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Austin woman who lost dog on popular trail says it died on New Year’s Eve

The woman said her dog, Wiley, was killed on New Year's Eve after it was hit by a car.

AUSTIN, Texas — Karisse Green is mourning the loss of her pet. Her dog of six years, Wiley, died after she was hit by a car on New Year's Eve.

On Dec. 30, Green took Wiley for a walk on the Butler Hike and Bike trail around noon when a bicyclist came up on the pair from behind and ran over Wiley. She said her pet was on a leash when the incident happened and that Wiley escaped from her harness and ran away.

Green explained to KVUE on Tuesday that Wiley died the following day.

"Wiley has passed on. A homeless man saw her get hit by a car on New Year's Eve. He buried her after she died," Green said. "He saw the dog was missing and contacted me. We met this morning and he gave me her body."

Green told KVUE Wiley went everywhere with her.

“She was injured when she ran away. Before she got out of my sight, I could see her right front paw was bloody,” Green said. “It was pretty violent when he ran over her so I'm scared that there's internal injuries or she has broken bones and she's hiding.”

But according to the Austin Police Department, dogs are considered property, which means there is no requirement for a driver or a bicyclist “to stop and render aid like there would be for someone injured in a vehicle crash.”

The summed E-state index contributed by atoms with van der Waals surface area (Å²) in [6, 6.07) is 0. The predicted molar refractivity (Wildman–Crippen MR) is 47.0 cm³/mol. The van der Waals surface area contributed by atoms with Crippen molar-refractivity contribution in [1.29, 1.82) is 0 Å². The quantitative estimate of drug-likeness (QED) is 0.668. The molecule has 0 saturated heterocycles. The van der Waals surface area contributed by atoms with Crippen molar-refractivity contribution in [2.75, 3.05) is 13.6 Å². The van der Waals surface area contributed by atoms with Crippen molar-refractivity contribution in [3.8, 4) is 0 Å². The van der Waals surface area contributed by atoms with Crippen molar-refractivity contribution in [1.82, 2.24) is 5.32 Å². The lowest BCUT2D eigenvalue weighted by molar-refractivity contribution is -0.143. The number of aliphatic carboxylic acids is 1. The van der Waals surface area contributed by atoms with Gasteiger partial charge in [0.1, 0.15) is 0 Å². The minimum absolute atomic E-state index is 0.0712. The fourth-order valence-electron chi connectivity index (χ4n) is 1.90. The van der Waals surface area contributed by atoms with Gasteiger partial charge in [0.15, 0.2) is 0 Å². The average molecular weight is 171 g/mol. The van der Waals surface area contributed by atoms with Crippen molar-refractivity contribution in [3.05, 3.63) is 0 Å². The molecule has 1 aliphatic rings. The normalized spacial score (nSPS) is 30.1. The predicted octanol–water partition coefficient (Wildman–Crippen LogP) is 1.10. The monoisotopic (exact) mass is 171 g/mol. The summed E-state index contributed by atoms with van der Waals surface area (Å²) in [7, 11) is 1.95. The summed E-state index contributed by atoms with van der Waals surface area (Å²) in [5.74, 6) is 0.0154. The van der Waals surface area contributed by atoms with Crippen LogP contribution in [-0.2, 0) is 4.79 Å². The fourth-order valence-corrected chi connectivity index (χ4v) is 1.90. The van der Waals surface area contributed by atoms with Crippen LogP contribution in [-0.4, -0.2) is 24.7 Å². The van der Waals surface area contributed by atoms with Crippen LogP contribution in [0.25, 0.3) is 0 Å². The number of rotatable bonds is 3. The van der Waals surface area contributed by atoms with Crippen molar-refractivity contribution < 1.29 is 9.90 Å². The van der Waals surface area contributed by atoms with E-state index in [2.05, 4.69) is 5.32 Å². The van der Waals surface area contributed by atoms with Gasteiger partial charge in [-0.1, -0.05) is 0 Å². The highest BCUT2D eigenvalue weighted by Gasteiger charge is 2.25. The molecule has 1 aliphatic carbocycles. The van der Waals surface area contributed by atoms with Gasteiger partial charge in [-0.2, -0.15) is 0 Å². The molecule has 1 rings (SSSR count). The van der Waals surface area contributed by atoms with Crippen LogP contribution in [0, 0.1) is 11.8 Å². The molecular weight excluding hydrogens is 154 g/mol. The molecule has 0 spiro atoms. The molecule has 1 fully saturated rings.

If a dog needed veterinarian care after being hit, it could qualify as animal cruelty, but only if investigators “could prove the bicyclist was being ‘reckless,’ but that would be very very difficult.”


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Those are rules that don’t sit well with Green.

“Like a lot of people in Austin that are dog lovers, she's my child and so she should be afforded the same laws and policies as if someone hit your child on a bike,” Green said.

Green is posting on social media, putting up lost dog flyers, and offering a $1,000 reward to bring Wiley home safely.

Credit: Karisse Green

“She is super cute, so I hope nobody wants to keep her,” Green said. “I'm hoping that the $1,000 reward would motivate anybody that thought they might want to keep her to keep a thousand dollars instead.”

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